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J Antimicrob Chemother. 2000 Jul;46 Suppl T1:25-31.

Pharmacodynamics to combat resistance.

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SmithKline Beecham Pharmaceuticals, Collegeville, PA 19426-0989, USA.


The ability to identify agents with the optimal combination of potency, pharmacokinetics and pharmacodynamics should help to maximize bacteriological cure and thus minimize the potential for selection and spread of resistance. Gemifloxacin demonstrated excellent correlation between efficacy and the AUC0-24h/MIC ratio whereas there was little correlation with time above MIC. Thus, gemifloxacin is similar to other quinolones in that it is the amount of drug present, not the frequency of administration, that determines antibacterial effect. In a neutropenic murine thigh model of infection, caused by Gram-negative bacilli, a AUC0-24h/MIC ratio of approximately 100 was necessary to protect >90% of the animals, which is similar to data reported previously for other quinolones. However, in order to achieve the same protection in an immunocompetent murine infection caused by Streptococcus pneumoniae, the AUC-24h/MIC ratio was approximately 25. The magnitude of this AUC0-24h/MIC ratio did not alter for strains exhibiting penicillin or macrolide resistance. Importantly, when gemifloxacin was examined against strains of S. pneumoniae with well-characterized ciprofloxacin resistance (including mutations in gyrase, parC and parE as well as efflux strains) there was little impact on the in vivo efficacy. Overall, the data showed a trend towards a decrease in the AUC0-24h/MIC ratio for these more resistant strains. The lower AUC0-24h/MIC ratio was especially noticeable for the efflux mutants suggesting that the quinolone efflux mechanism may be down-regulated in vivo and may be of minimal relevance to the clinical activity of gemifloxacin against S. pneumoniae. The efficacy of gemifloxacin, in comparison with other oral agents used to treat respiratory infections, has also been evaluated in a rat model using doses, and therefore AUC0-24h/MIC ratios, that approximate those in man. These data confirm the excellent activity of gemifloxacin against strains of Haemophilus influenzae and S. pneumoniae, including those demonstrating penicillin, macrolide and quinolone resistance.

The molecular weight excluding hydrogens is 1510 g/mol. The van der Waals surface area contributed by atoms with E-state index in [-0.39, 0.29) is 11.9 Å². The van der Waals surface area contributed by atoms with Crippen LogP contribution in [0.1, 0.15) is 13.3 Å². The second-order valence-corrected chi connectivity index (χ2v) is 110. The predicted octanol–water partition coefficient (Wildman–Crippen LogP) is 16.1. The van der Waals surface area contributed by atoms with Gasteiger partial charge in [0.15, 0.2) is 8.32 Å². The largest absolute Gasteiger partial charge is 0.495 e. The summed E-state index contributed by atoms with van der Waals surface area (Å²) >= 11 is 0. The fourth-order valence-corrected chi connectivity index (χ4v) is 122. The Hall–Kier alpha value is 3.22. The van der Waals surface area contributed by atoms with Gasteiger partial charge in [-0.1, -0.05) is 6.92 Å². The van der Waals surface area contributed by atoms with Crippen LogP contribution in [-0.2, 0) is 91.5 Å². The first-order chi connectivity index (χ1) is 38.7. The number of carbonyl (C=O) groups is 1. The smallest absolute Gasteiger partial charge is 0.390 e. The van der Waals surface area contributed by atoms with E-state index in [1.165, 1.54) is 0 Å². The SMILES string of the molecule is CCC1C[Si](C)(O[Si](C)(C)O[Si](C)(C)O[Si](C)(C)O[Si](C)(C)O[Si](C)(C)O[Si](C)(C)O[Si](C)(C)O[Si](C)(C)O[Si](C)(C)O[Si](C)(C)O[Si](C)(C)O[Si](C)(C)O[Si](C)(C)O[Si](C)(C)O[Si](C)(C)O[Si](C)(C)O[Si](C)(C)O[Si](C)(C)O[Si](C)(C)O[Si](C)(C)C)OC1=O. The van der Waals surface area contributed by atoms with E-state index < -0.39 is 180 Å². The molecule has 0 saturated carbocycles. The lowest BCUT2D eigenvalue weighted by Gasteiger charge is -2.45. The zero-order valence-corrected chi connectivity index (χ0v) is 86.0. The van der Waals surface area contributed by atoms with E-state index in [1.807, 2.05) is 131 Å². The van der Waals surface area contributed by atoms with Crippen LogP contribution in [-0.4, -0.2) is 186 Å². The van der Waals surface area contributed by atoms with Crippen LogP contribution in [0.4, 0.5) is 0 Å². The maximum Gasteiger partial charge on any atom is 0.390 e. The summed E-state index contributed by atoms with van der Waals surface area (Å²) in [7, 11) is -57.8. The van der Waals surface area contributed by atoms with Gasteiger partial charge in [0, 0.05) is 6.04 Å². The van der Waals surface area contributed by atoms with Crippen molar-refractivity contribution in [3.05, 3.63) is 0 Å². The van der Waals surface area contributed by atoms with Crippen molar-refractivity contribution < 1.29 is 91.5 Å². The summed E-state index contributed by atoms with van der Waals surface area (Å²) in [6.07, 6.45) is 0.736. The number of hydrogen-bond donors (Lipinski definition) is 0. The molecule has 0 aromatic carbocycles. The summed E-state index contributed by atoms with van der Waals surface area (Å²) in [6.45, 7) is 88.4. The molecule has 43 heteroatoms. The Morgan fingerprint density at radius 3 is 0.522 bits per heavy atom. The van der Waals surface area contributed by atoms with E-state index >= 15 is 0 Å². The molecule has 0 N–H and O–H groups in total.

[Indexed for MEDLINE]

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